Journal Citation Reports and Current Contents

Article excerpt

The Institute for Scientific Information (ISI) has distinguished itself for decades by providing unique information services, primarily in support of scholarly research. The three citation indexes of ISI are among the most coveted sources in academia. They have been available in print, online, and CD-ROM formats. ISI recently released two additional CD-ROM products that will delight librarians and patrons of academic and special libraries.

Journal Citation Reports

My heart leapt when I received Journal Citation Reports (JCR) on CD-ROM. In my rookie years as the director of the Computer Science Library of the International Computer Education and Information Center in Hungary, consulting JCR was a big deal. It was available only in print, then microfiche, and only at the Library of the Hungarian Academy of Sciences.

Whenever I needed to consult JCR I put on my Sunday best, as it was a festive event to have an appointment with JCR. I used it to check the ranking of journals in the field of computer, information, and library sciences primarily for two purposes: to justify the subscription, cancellation, and weeding of expensive serials, and to streamline the coverage of journals in our in-house abstracting/indexing services.

The pragmatic, still-elegant design of the CD-ROM version makes the evaluation and ranking of the standing of journals a cinch by such criteria as these:

* total articles published in a journal in a given year and the total cites the number of times the journal has been cited by all other journals monitored by ISI in a given year) * impact factor the average number of times articles published in a specific journal in the two preceding years were cited in a given year) (Figure 1) * immediacy index (the average number of times current articles in a journal are cited during the years it was published) * cited and citing half-life (the number of years going back from the current year that account for 50 percent of the total citations received and given by the journal in the current year, respectively)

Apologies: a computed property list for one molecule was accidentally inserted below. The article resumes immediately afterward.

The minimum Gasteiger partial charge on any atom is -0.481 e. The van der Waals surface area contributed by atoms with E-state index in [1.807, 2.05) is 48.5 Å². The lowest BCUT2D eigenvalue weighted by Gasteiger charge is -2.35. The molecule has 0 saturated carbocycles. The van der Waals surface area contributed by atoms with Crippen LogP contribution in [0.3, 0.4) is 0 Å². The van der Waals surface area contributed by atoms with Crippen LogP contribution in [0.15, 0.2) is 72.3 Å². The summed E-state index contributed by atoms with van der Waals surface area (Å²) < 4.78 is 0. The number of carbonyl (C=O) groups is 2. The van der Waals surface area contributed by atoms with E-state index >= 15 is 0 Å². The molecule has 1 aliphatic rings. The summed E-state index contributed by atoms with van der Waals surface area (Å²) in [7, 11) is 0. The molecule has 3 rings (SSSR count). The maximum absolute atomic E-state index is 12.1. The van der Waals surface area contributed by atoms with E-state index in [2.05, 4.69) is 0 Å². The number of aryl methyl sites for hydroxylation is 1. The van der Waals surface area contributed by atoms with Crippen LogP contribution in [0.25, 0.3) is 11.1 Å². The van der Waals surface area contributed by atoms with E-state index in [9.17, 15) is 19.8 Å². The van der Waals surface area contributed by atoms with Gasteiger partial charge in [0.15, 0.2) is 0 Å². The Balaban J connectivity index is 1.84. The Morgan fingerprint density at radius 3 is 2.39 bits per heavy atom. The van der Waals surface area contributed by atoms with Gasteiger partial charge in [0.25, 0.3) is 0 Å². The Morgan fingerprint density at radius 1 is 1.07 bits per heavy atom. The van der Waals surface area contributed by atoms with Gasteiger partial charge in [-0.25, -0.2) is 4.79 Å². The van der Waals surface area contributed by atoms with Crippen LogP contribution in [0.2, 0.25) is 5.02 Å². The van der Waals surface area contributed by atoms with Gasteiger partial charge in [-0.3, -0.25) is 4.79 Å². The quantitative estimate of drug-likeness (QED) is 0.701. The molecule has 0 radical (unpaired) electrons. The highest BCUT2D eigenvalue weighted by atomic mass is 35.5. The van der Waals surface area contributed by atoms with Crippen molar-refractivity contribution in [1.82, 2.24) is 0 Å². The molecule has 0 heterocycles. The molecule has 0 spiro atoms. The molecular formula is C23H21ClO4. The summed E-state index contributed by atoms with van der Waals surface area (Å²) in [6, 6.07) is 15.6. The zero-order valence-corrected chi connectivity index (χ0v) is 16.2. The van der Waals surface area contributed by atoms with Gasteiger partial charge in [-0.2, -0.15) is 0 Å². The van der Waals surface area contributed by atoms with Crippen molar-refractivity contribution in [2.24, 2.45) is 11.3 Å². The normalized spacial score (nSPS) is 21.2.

JCR is on two CD-ROMs, one for the Science Edition (covering about 4,500 journals), the other for the Social Science edition (covering about 1,400 journals). The journals can be selected by publisher, country, or category (e.g., microbiology, microscopy, mineralogy). Alternatively, you may scan the list of journals and mark individual titles to create a custom set. The set selected then can be sorted (ranked) by all the above criteria except citing half-life. The list displayed can be printed and/or saved to a disk that would allow further processing. Background information, such as the calculation of the various indexes and factors, publisher information, and source data listing can be displayed, and, except for source data listing, printed.

The interface is among the best I have seen. As opposed to the Citation Indexes on CD-ROM, JCR has highly intuitive push-button options, pull-down menus, and pop-up windows, and a smart spreadsheet-like display format. The help system is first class. Of course, it is hardly needed, because the software is so easy to learn. JCR deserves credit for providing a list of title changes and cessations to alert the user of developments that may distort the calculation of the factors and indexes.

There are a few additional options that I would like to see in the next edition. It would be useful to be able to choose journals by two criteria simultaneously, e.g., by subject category and countries. In the cited and citing journal listing, there could be an additional option to show the distribution of citations by citing/cited journals not only in absolute numbers (Figure 2) but also by percentage. The citing/cited journals are arranged on these lists by decreasing number of cites. While this is a reasonable default value, I would like to see an option button to sort them also by journal name and impact factor. …